Government-formation in Iraq formally begins

The constitutional process for forming a government in Iraq has now formally begun–more than eight months after the elections.

Incumbent PM Nouri Maliki has been invited by President* Jalal Talabani to form a government. He now has a 30-day period in which to present a cabinet to parliament.

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* Or, more accurately, chairman of the three-person Presidency council. {See comments}

3 thoughts on “Government-formation in Iraq formally begins

  1. I tought the “the three-person Presidency council” was a temporary instution for one legislative term, and Talabani is president-without-footnote now?

  2. I have not seen any indication that the Presidential Council has ceased to exist. It was created by a Transitional Act incorporated into the constitution of 2005 (specifically, Article 135). This Act, which redefined the presidency as a three-person body, does not appear to indicate a date for its expiration. So I assume it is still in effect, unless the constitution was amended in the last five years.

    I hope someone reading this can clarify. I have seen no reference to any amendments (which is not the same as saying such amendments have not happened).

    I would add that the media have never been very clear on this, as most references over the past five years have referred to Talabani as if he were the sole president, rather than the chairman of the Council.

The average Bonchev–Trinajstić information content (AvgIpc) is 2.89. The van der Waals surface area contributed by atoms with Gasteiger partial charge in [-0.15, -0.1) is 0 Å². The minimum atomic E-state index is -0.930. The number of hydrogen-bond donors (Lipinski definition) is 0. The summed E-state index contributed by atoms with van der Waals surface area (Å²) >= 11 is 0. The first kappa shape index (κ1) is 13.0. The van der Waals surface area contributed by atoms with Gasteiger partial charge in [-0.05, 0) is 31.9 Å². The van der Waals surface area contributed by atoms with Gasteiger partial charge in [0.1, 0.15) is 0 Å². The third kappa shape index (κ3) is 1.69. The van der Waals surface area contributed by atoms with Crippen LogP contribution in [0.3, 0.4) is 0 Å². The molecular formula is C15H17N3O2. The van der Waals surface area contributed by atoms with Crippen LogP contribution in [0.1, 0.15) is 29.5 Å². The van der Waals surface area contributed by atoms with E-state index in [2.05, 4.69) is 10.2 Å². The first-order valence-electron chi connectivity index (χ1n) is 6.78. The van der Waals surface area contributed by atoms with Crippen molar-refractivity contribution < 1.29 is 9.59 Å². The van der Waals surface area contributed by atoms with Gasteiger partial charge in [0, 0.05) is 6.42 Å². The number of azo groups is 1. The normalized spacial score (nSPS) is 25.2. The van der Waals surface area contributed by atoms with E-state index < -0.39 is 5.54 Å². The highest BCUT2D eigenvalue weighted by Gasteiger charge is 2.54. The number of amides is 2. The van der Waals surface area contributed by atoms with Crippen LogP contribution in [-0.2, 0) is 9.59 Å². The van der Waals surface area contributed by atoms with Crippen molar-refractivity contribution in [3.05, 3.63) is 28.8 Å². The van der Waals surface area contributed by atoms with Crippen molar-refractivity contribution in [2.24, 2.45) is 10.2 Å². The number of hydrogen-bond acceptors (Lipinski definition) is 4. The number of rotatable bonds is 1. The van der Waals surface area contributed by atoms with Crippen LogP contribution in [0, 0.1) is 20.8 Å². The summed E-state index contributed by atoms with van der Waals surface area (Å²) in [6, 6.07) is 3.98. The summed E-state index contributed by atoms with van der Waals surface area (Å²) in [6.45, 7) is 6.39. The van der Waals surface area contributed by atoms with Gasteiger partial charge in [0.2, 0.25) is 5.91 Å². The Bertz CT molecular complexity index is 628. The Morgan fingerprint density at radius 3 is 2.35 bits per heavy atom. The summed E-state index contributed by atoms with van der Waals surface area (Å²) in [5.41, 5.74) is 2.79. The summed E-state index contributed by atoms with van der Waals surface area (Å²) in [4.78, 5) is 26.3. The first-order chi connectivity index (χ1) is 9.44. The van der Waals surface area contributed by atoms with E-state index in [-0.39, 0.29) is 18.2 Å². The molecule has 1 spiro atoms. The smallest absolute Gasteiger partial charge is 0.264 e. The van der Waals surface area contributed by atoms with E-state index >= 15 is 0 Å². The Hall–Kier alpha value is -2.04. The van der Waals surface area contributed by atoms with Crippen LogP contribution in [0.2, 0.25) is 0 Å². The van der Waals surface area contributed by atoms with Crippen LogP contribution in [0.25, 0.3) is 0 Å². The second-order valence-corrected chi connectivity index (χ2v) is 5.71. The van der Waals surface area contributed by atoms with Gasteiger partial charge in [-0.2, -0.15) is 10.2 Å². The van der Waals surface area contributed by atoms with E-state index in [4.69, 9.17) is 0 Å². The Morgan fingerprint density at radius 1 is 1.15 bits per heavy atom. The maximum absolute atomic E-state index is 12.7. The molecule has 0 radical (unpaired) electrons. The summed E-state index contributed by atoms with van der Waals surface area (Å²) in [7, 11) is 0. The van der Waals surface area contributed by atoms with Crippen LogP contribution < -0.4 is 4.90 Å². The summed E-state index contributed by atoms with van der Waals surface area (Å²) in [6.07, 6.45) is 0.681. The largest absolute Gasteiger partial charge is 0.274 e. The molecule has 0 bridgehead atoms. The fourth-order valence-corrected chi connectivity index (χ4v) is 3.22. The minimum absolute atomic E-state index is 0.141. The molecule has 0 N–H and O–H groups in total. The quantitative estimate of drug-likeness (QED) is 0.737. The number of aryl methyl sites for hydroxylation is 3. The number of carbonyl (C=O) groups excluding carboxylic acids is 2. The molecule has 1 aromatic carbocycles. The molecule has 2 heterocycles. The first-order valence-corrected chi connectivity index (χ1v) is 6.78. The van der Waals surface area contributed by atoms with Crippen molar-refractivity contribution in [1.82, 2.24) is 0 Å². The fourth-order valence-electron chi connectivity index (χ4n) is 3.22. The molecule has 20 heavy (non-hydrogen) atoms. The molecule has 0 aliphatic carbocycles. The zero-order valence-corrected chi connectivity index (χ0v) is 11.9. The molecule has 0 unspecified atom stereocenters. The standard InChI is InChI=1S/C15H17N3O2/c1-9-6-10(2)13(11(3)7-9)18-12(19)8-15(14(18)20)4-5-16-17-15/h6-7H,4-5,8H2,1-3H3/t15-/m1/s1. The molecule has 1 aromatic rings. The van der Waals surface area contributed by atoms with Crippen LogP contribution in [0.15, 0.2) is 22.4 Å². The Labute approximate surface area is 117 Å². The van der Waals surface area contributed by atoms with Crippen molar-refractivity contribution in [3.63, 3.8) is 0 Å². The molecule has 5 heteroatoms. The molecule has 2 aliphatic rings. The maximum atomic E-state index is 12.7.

3. Reidar Visser to the rescue:

    Perhaps unsurprisingly, it was the main victor in the 10 November political agreement that would be first to publicly point out the deeper significance of parliament’s vote on Jalal Talabani on 11 November: The powerful presidency council is now dead.

    Of course, everyone who has read the Iraqi constitution will have been aware of this for many months or maybe even years. The tripartite presidency with veto powers was a one-off transitional arrangements stipulated to last for the first parliamentary cycle from 2005 to 2010 only, to be superseded by the more ceremonial “ordinary” presidency, without veto power.

    The entry quoted was posted on 28 November.

    Apparently it is not true that anyone reading the constitution would be aware of this, as I read it–including upon seeing Bancki’s comment above–and did not find the reference to the council’s sunsetting. Probably an issue of the translation that I have.

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